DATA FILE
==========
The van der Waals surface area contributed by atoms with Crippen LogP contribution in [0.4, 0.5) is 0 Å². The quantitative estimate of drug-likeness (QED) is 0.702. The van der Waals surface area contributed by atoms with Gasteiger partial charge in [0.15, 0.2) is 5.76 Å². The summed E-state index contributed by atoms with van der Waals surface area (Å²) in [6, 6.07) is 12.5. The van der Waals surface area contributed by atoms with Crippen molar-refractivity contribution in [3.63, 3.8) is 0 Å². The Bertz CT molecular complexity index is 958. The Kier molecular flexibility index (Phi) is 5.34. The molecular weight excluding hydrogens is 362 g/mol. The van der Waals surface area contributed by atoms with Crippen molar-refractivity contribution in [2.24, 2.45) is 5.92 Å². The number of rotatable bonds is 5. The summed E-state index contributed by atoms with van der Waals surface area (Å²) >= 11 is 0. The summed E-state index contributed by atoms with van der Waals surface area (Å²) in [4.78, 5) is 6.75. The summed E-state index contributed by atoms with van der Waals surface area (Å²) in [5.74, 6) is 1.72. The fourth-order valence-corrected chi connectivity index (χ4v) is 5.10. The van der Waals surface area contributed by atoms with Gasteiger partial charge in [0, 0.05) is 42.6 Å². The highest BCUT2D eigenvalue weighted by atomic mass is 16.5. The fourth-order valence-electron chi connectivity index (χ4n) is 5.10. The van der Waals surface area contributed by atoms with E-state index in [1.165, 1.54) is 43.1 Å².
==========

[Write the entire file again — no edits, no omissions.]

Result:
The van der Waals surface area contributed by atoms with Crippen LogP contribution in [0.4, 0.5) is 0 Å². The quantitative estimate of drug-likeness (QED) is 0.702. The van der Waals surface area contributed by atoms with Gasteiger partial charge in [0.15, 0.2) is 5.76 Å². The summed E-state index contributed by atoms with van der Waals surface area (Å²) in [6, 6.07) is 12.5. The van der Waals surface area contributed by atoms with Crippen molar-refractivity contribution in [3.63, 3.8) is 0 Å². The Bertz CT molecular complexity index is 958. The Kier molecular flexibility index (Phi) is 5.34. The molecular weight excluding hydrogens is 362 g/mol. The van der Waals surface area contributed by atoms with Crippen molar-refractivity contribution in [2.24, 2.45) is 5.92 Å². The number of rotatable bonds is 5. The summed E-state index contributed by atoms with van der Waals surface area (Å²) >= 11 is 0. The summed E-state index contributed by atoms with van der Waals surface area (Å²) in [4.78, 5) is 6.75. The summed E-state index contributed by atoms with van der Waals surface area (Å²) in [5.74, 6) is 1.72. The fourth-order valence-corrected chi connectivity index (χ4v) is 5.10. The van der Waals surface area contributed by atoms with Gasteiger partial charge in [0, 0.05) is 42.6 Å². The highest BCUT2D eigenvalue weighted by atomic mass is 16.5. The fourth-order valence-electron chi connectivity index (χ4n) is 5.10. The van der Waals surface area contributed by atoms with E-state index in [1.165, 1.54) is 43.1 Å².